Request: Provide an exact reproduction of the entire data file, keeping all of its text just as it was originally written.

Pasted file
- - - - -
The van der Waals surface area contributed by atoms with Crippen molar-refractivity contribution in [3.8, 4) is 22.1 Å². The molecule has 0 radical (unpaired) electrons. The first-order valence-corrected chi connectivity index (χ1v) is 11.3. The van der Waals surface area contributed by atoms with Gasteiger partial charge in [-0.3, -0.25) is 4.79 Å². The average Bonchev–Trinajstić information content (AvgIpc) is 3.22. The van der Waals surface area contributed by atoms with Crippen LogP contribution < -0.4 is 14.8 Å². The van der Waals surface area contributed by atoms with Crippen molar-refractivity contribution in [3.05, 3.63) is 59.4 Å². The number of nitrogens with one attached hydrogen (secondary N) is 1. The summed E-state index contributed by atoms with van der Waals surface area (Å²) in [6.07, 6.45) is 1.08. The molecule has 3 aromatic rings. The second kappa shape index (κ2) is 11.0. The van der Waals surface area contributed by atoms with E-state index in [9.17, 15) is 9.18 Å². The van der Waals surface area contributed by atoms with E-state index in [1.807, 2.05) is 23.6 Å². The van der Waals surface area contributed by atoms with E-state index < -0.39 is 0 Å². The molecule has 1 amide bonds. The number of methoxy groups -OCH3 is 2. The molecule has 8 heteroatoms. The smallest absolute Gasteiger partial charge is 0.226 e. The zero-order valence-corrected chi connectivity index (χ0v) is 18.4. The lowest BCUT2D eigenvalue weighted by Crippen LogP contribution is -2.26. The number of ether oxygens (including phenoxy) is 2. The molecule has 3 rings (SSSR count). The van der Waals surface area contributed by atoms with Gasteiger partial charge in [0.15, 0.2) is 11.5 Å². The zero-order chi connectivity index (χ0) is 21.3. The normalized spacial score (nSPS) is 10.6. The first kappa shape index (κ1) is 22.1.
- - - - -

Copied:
The van der Waals surface area contributed by atoms with Crippen molar-refractivity contribution in [3.8, 4) is 22.1 Å². The molecule has 0 radical (unpaired) electrons. The first-order valence-corrected chi connectivity index (χ1v) is 11.3. The van der Waals surface area contributed by atoms with Gasteiger partial charge in [-0.3, -0.25) is 4.79 Å². The average Bonchev–Trinajstić information content (AvgIpc) is 3.22. The van der Waals surface area contributed by atoms with Crippen LogP contribution < -0.4 is 14.8 Å². The van der Waals surface area contributed by atoms with Crippen molar-refractivity contribution in [3.05, 3.63) is 59.4 Å². The number of nitrogens with one attached hydrogen (secondary N) is 1. The summed E-state index contributed by atoms with van der Waals surface area (Å²) in [6.07, 6.45) is 1.08. The molecule has 3 aromatic rings. The second kappa shape index (κ2) is 11.0. The van der Waals surface area contributed by atoms with E-state index in [9.17, 15) is 9.18 Å². The van der Waals surface area contributed by atoms with E-state index in [1.807, 2.05) is 23.6 Å². The van der Waals surface area contributed by atoms with E-state index < -0.39 is 0 Å². The molecule has 1 amide bonds. The number of methoxy groups -OCH3 is 2. The molecule has 8 heteroatoms. The smallest absolute Gasteiger partial charge is 0.226 e. The zero-order valence-corrected chi connectivity index (χ0v) is 18.4. The lowest BCUT2D eigenvalue weighted by Crippen LogP contribution is -2.26. The number of ether oxygens (including phenoxy) is 2. The molecule has 3 rings (SSSR count). The van der Waals surface area contributed by atoms with Gasteiger partial charge in [0.15, 0.2) is 11.5 Å². The zero-order chi connectivity index (χ0) is 21.3. The normalized spacial score (nSPS) is 10.6. The first kappa shape index (κ1) is 22.1.